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Biz Beat: Rising Sun chamber gearing up for 2020 SunFest

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Happening this week around the county …Rising Sun Chamber of Commerce is having its first SunFest 2020 organizational meeting tonight at 5 p.m. at Bog Turtle Brewery.

Already Howard “Bud” McFadden has volunteered to help with the parade committee.

“I’ve already done it the past four or five years,” McFadden told the chamber meeting last week. “I might as well keep it going.”

Bob Lucas offered to help McFadden with his duties of finding units to participate in the annual parade that officially kicks off the festivities featuring the popular street festival. Entertainment and vendors are the other two committees that steer SunFest.

Anyone interested should drop in on the meeting at 10 East Main St. or email the chamber at

Meanwhile, the chamber membership agreed to make changes to it’s raffle fundraiser connected to SunFest.

What had been a 50-50 raffle will become instead a raffle for a guaranteed $500 prize. Carol Hunter, chamber treasurer, said the 50-50 designation makes it hard to sell tickets, especially on the day of SunFest, always held the first Saturday in June.

“People come up to the booth to buy a ticket and ask, “How much do I win?” Hunter said. “It you have it on the ticket that it’s $500 it’s more enticing to buy.”

The group agreed to the change, with McFadden adding that tickets should be available soon so sales can start.

“The key factor is you’ve got to sell them in advance,” McFadden said.


Chesapeake Utilities Corporation is making grants available to its natural gas customers in need in Cecil County through the SHARING Program.

“At Chesapeake, we are committed to the communities we serve, and the Sharing Program helps provide financial support to customers facing challenges during the winter months,” said Jennifer Clausius, newly appointed President of the Chesapeake Utilities’ Emergency Energy Recipient Program, which oversees the SHARING Program.

Customers can get as much as $1,000 paid to their account for the cost of natural gas or appliance repair. More than 3,100 grants have been awarded, valued in excess of $650,000. The company fundraises throughout the year and seeks program donors.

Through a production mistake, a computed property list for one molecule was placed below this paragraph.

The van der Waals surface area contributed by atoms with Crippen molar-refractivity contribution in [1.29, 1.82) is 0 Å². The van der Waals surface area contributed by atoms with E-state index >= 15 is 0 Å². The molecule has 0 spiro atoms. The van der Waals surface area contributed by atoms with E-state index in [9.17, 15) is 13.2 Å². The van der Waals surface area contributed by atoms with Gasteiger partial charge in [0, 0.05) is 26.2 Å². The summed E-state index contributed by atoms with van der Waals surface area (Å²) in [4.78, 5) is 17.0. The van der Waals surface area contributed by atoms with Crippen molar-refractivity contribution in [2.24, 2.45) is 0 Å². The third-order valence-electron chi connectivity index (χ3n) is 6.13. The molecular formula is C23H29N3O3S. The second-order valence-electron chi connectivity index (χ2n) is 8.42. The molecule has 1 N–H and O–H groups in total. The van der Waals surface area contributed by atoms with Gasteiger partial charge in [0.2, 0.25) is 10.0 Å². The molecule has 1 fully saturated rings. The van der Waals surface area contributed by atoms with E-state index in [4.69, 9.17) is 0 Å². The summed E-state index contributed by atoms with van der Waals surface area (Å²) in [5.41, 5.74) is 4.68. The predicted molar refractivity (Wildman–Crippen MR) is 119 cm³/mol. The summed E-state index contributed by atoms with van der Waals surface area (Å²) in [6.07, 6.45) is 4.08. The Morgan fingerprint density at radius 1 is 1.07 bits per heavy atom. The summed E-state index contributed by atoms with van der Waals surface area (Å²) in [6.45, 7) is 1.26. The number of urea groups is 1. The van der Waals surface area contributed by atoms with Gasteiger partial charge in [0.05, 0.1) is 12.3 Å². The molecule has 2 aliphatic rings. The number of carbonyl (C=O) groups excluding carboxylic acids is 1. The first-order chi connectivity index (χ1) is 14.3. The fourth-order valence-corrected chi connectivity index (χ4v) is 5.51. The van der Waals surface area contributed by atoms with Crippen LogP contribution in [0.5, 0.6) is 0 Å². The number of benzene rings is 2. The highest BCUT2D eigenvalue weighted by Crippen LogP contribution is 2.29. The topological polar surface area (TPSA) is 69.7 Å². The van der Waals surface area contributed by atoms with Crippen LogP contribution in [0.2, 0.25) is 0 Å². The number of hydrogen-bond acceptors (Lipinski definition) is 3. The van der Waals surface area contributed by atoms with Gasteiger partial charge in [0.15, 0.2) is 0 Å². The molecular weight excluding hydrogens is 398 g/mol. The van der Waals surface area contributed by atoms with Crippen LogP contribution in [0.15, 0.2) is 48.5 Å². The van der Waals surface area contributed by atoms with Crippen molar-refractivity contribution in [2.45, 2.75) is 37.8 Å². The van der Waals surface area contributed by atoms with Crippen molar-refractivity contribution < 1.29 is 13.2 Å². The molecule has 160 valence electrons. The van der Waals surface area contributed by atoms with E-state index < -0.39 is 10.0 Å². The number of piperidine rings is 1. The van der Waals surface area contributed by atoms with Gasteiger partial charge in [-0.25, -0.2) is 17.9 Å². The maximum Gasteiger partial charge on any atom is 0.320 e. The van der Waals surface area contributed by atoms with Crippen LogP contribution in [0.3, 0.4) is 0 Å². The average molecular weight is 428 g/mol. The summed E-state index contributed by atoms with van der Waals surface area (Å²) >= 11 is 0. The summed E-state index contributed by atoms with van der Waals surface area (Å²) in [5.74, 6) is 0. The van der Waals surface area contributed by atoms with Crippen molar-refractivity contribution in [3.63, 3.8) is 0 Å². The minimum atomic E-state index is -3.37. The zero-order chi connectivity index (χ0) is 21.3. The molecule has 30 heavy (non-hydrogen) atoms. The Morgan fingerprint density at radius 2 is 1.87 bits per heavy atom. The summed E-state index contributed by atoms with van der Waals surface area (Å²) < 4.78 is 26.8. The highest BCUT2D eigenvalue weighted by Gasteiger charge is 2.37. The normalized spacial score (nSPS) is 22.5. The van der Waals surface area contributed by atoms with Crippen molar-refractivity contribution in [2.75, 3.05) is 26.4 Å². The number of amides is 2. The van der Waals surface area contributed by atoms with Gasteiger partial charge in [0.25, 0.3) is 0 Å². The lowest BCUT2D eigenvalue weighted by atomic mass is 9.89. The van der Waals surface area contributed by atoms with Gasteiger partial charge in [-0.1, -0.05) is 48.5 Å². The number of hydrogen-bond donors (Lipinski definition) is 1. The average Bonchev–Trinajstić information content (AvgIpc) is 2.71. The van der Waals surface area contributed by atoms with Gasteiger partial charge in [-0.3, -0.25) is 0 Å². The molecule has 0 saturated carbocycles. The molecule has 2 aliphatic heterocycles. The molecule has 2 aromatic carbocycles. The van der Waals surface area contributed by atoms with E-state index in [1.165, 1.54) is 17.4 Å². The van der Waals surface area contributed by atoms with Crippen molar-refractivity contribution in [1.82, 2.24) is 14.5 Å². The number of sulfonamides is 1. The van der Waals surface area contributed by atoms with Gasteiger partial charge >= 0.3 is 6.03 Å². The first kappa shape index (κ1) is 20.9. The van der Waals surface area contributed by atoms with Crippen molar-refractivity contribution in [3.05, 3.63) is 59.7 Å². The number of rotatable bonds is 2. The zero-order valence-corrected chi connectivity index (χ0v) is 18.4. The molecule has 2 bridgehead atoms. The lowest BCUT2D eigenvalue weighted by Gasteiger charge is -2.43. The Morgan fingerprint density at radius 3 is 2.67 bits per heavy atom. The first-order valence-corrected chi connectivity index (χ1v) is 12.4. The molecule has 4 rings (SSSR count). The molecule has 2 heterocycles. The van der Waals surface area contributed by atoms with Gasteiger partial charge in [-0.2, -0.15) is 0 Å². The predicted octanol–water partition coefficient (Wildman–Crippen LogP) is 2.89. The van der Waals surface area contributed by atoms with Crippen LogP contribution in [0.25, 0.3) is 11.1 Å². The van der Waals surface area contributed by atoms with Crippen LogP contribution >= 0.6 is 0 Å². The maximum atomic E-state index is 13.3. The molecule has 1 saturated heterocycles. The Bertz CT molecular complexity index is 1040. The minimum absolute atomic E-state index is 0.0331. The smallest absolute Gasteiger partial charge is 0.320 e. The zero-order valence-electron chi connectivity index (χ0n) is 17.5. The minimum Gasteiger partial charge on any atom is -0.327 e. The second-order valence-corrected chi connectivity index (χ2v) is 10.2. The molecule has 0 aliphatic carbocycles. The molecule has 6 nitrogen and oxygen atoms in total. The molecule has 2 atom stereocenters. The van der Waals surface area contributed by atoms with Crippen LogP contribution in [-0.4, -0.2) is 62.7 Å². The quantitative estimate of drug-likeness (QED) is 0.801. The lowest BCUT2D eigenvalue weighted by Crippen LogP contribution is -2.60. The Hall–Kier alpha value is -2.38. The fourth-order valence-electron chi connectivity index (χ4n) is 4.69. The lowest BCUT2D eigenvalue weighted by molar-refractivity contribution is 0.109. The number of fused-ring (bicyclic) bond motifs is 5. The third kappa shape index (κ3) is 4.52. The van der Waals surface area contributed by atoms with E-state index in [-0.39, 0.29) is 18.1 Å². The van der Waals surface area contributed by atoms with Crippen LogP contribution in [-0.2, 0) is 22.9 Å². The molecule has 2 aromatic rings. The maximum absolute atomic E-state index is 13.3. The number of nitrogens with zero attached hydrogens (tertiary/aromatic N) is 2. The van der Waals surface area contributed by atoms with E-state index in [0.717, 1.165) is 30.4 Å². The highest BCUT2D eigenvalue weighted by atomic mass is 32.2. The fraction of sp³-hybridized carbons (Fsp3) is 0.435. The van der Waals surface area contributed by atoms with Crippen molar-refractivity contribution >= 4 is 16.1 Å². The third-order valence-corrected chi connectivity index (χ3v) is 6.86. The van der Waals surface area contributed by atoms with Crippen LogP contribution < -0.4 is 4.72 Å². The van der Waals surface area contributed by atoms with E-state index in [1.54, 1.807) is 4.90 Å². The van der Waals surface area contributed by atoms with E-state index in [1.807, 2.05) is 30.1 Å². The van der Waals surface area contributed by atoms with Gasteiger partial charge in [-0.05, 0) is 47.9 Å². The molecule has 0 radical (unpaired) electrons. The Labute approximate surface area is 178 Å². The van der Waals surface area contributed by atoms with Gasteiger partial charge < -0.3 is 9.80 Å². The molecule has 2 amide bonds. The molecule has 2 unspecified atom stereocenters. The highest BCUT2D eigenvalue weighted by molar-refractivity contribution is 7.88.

For more information go online to


There’s a Feb. 20 deadline to send nominations to the Oxford Area Chamber of Commerce awards for Citizen of the Year, Business of the Year and Organization of the Year. Nominees should be active and visible in the community. Leadership, growth and community impact are also considered.

For more information contact the chamber office at 59 South Third St. or send an email to A nominating packet is available at The winners will be announced at the Chamber Awards Dinner Dance April 18 at Britain Hill Venue & Vineyard.


The scenic Donaldson Brown Center in Port Deposit is the location of a morning Business Card Exchange to be held Tuesday Feb. 18 from 8 a.m. until 9:30 a.m. The event is free to chamber members but pre-registration is required by going to

The center is located at 200 Mt. Ararat Farm Road.


Calvin Bonenberger, Rising Sun town administrator, said out loud recently what a lot of people in that town may have been thinking to themselves.

“When you hear about a grand opening, don’t be surprised when you drive by before that and see activity,” Bonenberger said at the Jan. 28 town meeting. “Many businesses have soft openings these days.”

Case in point, he indicated that, while the new branch of APG Federal Credit Union is planning a grand opening celebration March 11, the 15th branch of the local credit union actually opened this week. It was the same for Bog Turtle Brewery, which quietly opened two weeks before its Jan. 31 grand opening.